April 6, 2010
Social Media Protest Campaign Reveals Greenpeace Weaknesses
Campaign & Advocacy
The recent social media campaign by Greenpeace against Nestlé sparked headlines around the world. It was widely viewed as a huge victory for the NGO and a humiliating rebuke of the Swiss food conglomerate. But there is another side to the story—the missteps of Greenpeace and their implications.
Greenpeace has long been at odds with Nestlé over allegations that the company is contributing to the destruction of Indonesia’s rainforest, exacerbating global warming, and destroying the habitat of orangutans. To promote the release of its exposé, “Caught Red-Handed: How Nestlé’s Use of Palm Oil is Having a Devastating Impact on Rainforest, The Climate and Orang-utans ,” Greenpeace called upon its supporters to engage in a direct action protest against the corporation’s usage of palm oil in its products. It posted on YouTube a satirical commercial of Nestlé’s “Have a Break” Kit-Kat ad, depicting an office worker treating himself to a candy bar that turns out, in the video, to be a bloody piece of orangutan finger. A digital conflagration ensued on social media sites that eventually spread to secondary spaces such as Twitter. All of this was well-documented in the online and offline media.
Much of that press focused on the weaknesses and mistakes by the campaign's target, Nestlé. The company did bungle its response. But Greenpeace made its own set of blunders, which I’ve detailed in a five-part series, “The Kit Kat Incident .”
In part one, “The Kit Kat Incident and an Abuse of Power,” I explore how Greenpeace weakened its campaign by choosing the wrong social media “battle space” and how the NGO abused its power by having its supporters continue to attack Nestlé after the target had agreed to Greenpeace’s demands.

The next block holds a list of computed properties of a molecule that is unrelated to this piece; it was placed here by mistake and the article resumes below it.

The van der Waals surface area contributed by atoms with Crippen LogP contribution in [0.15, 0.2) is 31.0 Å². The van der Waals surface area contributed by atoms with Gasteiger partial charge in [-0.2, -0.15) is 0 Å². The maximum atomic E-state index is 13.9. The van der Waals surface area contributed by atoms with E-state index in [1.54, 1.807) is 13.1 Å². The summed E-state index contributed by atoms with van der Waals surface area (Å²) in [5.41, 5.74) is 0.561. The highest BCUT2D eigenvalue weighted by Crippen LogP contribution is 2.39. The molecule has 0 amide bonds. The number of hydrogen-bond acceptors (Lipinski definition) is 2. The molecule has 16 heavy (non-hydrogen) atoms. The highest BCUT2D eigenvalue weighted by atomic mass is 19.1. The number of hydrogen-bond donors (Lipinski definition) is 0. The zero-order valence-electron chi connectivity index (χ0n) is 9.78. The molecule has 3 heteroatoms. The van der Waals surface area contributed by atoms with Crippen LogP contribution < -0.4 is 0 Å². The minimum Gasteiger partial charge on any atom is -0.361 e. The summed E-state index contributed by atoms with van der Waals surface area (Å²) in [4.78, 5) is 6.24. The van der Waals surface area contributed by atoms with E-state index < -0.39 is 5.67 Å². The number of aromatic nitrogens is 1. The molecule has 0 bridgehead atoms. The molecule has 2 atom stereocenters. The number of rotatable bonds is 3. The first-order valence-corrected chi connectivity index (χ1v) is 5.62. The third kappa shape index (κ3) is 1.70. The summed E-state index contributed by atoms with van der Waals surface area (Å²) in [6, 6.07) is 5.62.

The second article, “Collateral Damage in The Kit Kat Incident ,” points out a potential Greenpeace misstep in the social media campaign’s target designation and raises the question of potential legal repercussions that could result from that mistake.
“Is Greenpeace Research Reliable? ,” the third article in the series, discusses the basic research integrity of the Greenpeace report, “Caught Red-Handed.” Legitimate questions put the validity of the whole campaign into question.
In direct actions, NGOs often claim victory by pointing to an impact on a target’s common stock. The fourth article, “Greenpeace Chooses Wrong Success Indicator,” details how Greenpeace chose the wrong stock by which to demonstrate their social media campaign’s success.
The fifth article, “Greenpeace Did Not Influence Stock Price in The Kit Kat Incident ,” analyzes how no financial impact was made even upon the right stock.
Over the past twenty years, NGOs have increased their influence on both corporations and governments. The social media has magnified this trend. I call them “irregular competitors.” But as this series demonstrates, digital influence and campaigns can cut both ways.
Richard Telofski is a digital activism analyst, specializing in the actions of “irregular competitors” such as activists and NGOs, and how they impact corporations using online and offline media. He blogs regularly at www.Telofski.com .